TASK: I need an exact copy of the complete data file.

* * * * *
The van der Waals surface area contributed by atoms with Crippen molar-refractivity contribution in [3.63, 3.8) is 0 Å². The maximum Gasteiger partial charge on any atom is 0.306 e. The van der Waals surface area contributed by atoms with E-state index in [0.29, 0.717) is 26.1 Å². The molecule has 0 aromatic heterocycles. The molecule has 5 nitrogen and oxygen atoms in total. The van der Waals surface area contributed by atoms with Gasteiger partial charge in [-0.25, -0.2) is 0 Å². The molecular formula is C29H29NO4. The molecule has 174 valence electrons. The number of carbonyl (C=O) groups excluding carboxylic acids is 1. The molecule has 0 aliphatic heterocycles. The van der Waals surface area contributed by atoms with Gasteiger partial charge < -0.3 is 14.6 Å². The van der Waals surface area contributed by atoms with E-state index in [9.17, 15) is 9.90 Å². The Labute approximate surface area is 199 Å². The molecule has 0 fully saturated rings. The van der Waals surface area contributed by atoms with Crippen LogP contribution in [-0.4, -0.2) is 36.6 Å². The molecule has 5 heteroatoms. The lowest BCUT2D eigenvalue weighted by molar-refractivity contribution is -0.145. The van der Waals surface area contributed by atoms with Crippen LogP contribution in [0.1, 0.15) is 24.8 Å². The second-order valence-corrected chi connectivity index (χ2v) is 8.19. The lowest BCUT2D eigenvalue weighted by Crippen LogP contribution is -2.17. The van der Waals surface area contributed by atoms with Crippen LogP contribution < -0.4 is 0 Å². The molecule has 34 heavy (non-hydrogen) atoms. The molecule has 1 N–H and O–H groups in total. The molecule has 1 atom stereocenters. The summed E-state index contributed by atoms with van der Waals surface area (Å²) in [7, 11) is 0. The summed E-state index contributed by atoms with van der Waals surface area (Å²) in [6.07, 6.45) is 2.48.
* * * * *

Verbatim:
The van der Waals surface area contributed by atoms with Crippen molar-refractivity contribution in [3.63, 3.8) is 0 Å². The maximum Gasteiger partial charge on any atom is 0.306 e. The van der Waals surface area contributed by atoms with E-state index in [0.29, 0.717) is 26.1 Å². The molecule has 0 aromatic heterocycles. The molecule has 5 nitrogen and oxygen atoms in total. The van der Waals surface area contributed by atoms with Gasteiger partial charge in [-0.25, -0.2) is 0 Å². The molecular formula is C29H29NO4. The molecule has 174 valence electrons. The number of carbonyl (C=O) groups excluding carboxylic acids is 1. The molecule has 0 aliphatic heterocycles. The van der Waals surface area contributed by atoms with Gasteiger partial charge < -0.3 is 14.6 Å². The van der Waals surface area contributed by atoms with E-state index in [9.17, 15) is 9.90 Å². The Labute approximate surface area is 199 Å². The molecule has 0 fully saturated rings. The van der Waals surface area contributed by atoms with Crippen LogP contribution in [-0.4, -0.2) is 36.6 Å². The molecule has 5 heteroatoms. The lowest BCUT2D eigenvalue weighted by molar-refractivity contribution is -0.145. The van der Waals surface area contributed by atoms with Crippen LogP contribution in [0.1, 0.15) is 24.8 Å². The second-order valence-corrected chi connectivity index (χ2v) is 8.19. The lowest BCUT2D eigenvalue weighted by Crippen LogP contribution is -2.17. The van der Waals surface area contributed by atoms with Crippen LogP contribution < -0.4 is 0 Å². The molecule has 34 heavy (non-hydrogen) atoms. The molecule has 1 N–H and O–H groups in total. The molecule has 1 atom stereocenters. The summed E-state index contributed by atoms with van der Waals surface area (Å²) in [7, 11) is 0. The summed E-state index contributed by atoms with van der Waals surface area (Å²) in [6.07, 6.45) is 2.48.